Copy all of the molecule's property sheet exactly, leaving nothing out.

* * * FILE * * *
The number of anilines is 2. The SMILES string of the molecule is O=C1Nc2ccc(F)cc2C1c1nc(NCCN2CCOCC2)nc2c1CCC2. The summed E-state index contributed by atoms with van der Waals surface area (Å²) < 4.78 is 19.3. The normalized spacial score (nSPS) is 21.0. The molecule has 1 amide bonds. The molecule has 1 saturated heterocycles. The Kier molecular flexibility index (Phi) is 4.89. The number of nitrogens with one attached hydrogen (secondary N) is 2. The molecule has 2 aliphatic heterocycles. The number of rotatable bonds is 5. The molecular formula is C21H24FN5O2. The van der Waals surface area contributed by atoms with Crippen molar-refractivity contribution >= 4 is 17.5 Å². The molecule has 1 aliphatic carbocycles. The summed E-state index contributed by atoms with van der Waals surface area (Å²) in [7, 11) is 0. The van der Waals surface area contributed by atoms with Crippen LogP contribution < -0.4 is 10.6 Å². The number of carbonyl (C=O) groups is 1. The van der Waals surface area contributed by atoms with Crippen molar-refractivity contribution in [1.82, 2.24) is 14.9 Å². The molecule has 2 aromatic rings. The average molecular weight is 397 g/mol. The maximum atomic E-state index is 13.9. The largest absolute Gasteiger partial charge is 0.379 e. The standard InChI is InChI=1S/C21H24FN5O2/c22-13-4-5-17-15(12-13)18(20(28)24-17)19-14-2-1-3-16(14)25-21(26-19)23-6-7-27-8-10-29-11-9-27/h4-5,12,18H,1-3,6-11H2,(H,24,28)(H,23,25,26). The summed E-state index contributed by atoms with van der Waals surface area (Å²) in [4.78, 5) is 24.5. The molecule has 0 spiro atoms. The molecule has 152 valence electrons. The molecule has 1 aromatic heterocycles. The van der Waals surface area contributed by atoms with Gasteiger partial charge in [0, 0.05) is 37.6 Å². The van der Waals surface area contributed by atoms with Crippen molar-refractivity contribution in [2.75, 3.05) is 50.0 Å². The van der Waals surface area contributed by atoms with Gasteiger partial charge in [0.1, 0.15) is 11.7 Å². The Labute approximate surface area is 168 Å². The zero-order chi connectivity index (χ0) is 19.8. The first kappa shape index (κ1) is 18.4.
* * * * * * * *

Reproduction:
The number of anilines is 2. The SMILES string of the molecule is O=C1Nc2ccc(F)cc2C1c1nc(NCCN2CCOCC2)nc2c1CCC2. The summed E-state index contributed by atoms with van der Waals surface area (Å²) < 4.78 is 19.3. The normalized spacial score (nSPS) is 21.0. The molecule has 1 amide bonds. The molecule has 1 saturated heterocycles. The Kier molecular flexibility index (Phi) is 4.89. The number of nitrogens with one attached hydrogen (secondary N) is 2. The molecule has 2 aliphatic heterocycles. The number of rotatable bonds is 5. The molecular formula is C21H24FN5O2. The van der Waals surface area contributed by atoms with Crippen molar-refractivity contribution >= 4 is 17.5 Å². The molecule has 1 aliphatic carbocycles. The summed E-state index contributed by atoms with van der Waals surface area (Å²) in [7, 11) is 0. The van der Waals surface area contributed by atoms with Crippen LogP contribution < -0.4 is 10.6 Å². The number of carbonyl (C=O) groups is 1. The van der Waals surface area contributed by atoms with Crippen molar-refractivity contribution in [1.82, 2.24) is 14.9 Å². The molecule has 2 aromatic rings. The average molecular weight is 397 g/mol. The maximum atomic E-state index is 13.9. The largest absolute Gasteiger partial charge is 0.379 e. The standard InChI is InChI=1S/C21H24FN5O2/c22-13-4-5-17-15(12-13)18(20(28)24-17)19-14-2-1-3-16(14)25-21(26-19)23-6-7-27-8-10-29-11-9-27/h4-5,12,18H,1-3,6-11H2,(H,24,28)(H,23,25,26). The summed E-state index contributed by atoms with van der Waals surface area (Å²) in [4.78, 5) is 24.5. The molecule has 0 spiro atoms. The molecule has 152 valence electrons. The molecule has 1 aromatic heterocycles. The van der Waals surface area contributed by atoms with Gasteiger partial charge in [0, 0.05) is 37.6 Å². The van der Waals surface area contributed by atoms with Crippen molar-refractivity contribution in [2.75, 3.05) is 50.0 Å². The van der Waals surface area contributed by atoms with Gasteiger partial charge in [0.1, 0.15) is 11.7 Å². The Labute approximate surface area is 168 Å². The zero-order chi connectivity index (χ0) is 19.8. The first kappa shape index (κ1) is 18.4.